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Why special counsel is not enough in Trump Russia probe

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FBI Director Robert Mueller
Former FBI Director Robert Mueller testifying during a hearing before the House Judiciary Committee June 13, 2013, on Capitol Hill in Washington, D.C.
Alex Wong | Getty Images 2013

Former FBI director Robert Mueller will soon begin his new job as independent counsel in the Russian probe. 

He will investigate whether there was collusion between the Trump campaign and Russian officials.

"My decision is not a finding that crimes have been committed or that any prosecution is warranted. I have made no such determination," Deputy Attorney General Rosenstein said in a statement. "What I have determined is that based upon the unique circumstances, the public interest requires me to place this investigation under the authority of a person who exercises a degree of independence from the normal chain of command." 

Mueller's appointment comes in the wake of a memo written by then-FBI Director James Comey that says President Trump asked him to drop an investigation into Michael Flynn's contact with Russian officials. 

President Trump disputes Comey's account.

This is the single greatest witch hunt of a politician in American history!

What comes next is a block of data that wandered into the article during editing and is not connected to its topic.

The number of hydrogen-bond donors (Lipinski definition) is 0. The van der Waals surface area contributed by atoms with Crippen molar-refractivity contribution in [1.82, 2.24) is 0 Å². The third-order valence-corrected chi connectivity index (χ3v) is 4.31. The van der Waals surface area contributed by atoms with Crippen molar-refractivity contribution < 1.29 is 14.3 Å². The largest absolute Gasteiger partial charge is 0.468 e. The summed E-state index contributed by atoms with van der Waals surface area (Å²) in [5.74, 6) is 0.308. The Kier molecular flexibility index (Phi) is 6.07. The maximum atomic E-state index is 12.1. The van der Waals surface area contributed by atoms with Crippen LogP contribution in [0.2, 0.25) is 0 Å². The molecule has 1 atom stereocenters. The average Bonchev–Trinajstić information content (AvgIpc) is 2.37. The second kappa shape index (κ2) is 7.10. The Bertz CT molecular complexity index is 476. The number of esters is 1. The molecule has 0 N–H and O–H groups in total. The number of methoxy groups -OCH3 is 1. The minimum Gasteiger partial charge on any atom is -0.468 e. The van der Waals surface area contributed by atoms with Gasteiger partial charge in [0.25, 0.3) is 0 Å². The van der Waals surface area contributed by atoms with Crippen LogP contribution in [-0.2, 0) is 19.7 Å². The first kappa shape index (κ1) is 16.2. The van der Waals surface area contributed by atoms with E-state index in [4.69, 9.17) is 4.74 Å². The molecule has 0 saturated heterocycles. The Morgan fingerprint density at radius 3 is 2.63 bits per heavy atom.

— Donald J. Trump (@realDonaldTrump) May 18, 2017

For Peter Zeidenberg, a special counsel isn't enough.   

Zeidenberg served as an assistant special counsel in the prosecution of Scooter Libby, spent 17 years in the Department of Justice and is currently a partner at Arent Fox LLC. 

"This isn't a criticism of Mueller," Zeidenberg told MPR News Host Kerri Miller. "In fact, it's just the opposite." 

Like many others in Washington, Democrats and Republicans alike, Zeidenberg respects the appointment of Mueller as special counsel. 

"Appointing a special counsel is not sufficient, Zeidenberg says. "It is necessary, but it's not sufficient."

By design, the special counsel will keep their investigation secret, and it could take years to determine if a prosecutable offense has occurred. 

It's possible that at the end of the investigation Mueller could determine that he can't prove beyond a reasonable doubt that a U.S. law was broken.

If that happens, "There will be no report," Zeidenberg said. "There will be no public accounting of what was done."

Additionally, the special counsel is not the same as an independent counsel

Special counsel is generally appointed by the Attorney General. Although, in this case Deputy Attorney General Rod Rosenstein made the appointment because Attorney General Sessions recused himself from the Russia investigation

This means, that, theoretically, Mueller could be fired by Deputy Attorney General Rosenstein, who is accountable to the president. 

"I don't think he's going to be shackled by him in any way," Zeidenberg said. "But special counsel is not as independent ... is not a complete free agent like the old independent prosecutors were."

Zeidenberg's suggestion is creating a bipartisan commission, like the 9/11 Commission, that will give a public accounting of what occurred.

"I have no doubt that Mueller is going to investigate vigorously and aggressively, but will we learn what he learned?" Zeidenberg continued. "Not necessarily."